Struggle to find how to pay July 2013 oil train derailment costs & claims in Canada


Report tonight says World Fuel Services (NYSE: INT ) agreed to provide an estimated  $110 Million to a compensation fund for victims of the 2013 Lac-Megantic, Quebec, oil train derailment as part of a settlement with the people trying to identify liability payment sources..

The report is that a subsidiary of INT sold the Bakken light crude oil that was on the train when it crashed and exploded, killing 47 people.

Canadian Pacific Railway, which transported the oil over some of the rail route but not over the track section where the train derailed has not yet settled with those parties seeking to put together a total compensation package say news reports,

The amount of funding found so far may still be about $200 million dollars short of the total liabilities identified in other news reports.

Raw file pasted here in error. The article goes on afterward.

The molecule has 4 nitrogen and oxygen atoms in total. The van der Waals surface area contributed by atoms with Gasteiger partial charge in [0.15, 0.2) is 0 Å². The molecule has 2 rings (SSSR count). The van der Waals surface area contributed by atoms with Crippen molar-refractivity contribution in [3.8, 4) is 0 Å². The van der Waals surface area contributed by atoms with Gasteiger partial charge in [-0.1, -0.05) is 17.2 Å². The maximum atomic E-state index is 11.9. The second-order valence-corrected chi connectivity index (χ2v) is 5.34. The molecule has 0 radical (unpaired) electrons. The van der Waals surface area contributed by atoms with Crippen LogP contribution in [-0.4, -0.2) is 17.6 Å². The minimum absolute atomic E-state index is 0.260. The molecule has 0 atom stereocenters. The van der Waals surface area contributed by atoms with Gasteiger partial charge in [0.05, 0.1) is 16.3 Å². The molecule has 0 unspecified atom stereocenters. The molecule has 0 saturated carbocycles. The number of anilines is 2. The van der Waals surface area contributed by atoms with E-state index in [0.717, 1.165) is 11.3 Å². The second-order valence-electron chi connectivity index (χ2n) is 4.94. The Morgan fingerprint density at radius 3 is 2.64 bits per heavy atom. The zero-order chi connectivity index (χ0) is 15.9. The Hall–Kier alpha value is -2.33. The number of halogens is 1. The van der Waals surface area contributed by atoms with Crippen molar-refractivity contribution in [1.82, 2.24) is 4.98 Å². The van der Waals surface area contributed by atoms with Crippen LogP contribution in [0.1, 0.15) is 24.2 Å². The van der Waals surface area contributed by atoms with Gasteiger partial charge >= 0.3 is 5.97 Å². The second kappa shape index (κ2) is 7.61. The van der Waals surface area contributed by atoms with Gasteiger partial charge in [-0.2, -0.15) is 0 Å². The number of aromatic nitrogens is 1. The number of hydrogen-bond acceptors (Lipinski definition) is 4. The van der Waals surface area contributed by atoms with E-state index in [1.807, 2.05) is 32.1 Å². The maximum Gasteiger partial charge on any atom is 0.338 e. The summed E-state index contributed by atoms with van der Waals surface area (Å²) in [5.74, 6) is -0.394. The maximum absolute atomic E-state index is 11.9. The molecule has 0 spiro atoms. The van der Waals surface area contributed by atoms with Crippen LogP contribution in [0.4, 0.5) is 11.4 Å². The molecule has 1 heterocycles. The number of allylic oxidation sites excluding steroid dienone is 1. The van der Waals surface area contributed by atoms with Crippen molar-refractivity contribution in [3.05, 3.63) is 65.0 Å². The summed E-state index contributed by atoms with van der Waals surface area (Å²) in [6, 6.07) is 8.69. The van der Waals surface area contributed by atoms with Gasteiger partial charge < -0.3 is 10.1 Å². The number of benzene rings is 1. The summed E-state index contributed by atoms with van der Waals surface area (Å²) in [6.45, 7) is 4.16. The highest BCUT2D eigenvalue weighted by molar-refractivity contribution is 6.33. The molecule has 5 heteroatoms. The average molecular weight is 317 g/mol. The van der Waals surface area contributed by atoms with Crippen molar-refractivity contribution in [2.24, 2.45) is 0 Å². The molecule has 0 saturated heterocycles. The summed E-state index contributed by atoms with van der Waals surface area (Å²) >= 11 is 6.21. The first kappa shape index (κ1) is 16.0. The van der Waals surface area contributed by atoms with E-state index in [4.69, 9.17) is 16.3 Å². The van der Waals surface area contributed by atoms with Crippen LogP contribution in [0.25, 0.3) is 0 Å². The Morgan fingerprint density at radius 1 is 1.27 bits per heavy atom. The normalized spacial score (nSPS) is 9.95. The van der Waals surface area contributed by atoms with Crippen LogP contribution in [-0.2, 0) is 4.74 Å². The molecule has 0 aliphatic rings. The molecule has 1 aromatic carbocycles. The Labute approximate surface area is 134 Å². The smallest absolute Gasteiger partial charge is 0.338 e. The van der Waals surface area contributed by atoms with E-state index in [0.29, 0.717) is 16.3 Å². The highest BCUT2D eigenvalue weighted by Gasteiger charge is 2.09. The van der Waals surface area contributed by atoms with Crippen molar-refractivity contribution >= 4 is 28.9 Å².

The public issue of how such catastrophic rail shipment risks are covered is still unresolved now almost at the two year date of this accident, And that may also be the public issue here in the United States if a multi billion accident occurred in a major US city.

Multiple causes.  Prime cause was run away train derailing in the middle of the small town

Multiple causes. Prime cause was run away train derailing in the middle of the small town


Under transparency common sense, regulators agree to keep intelligence coming towards responders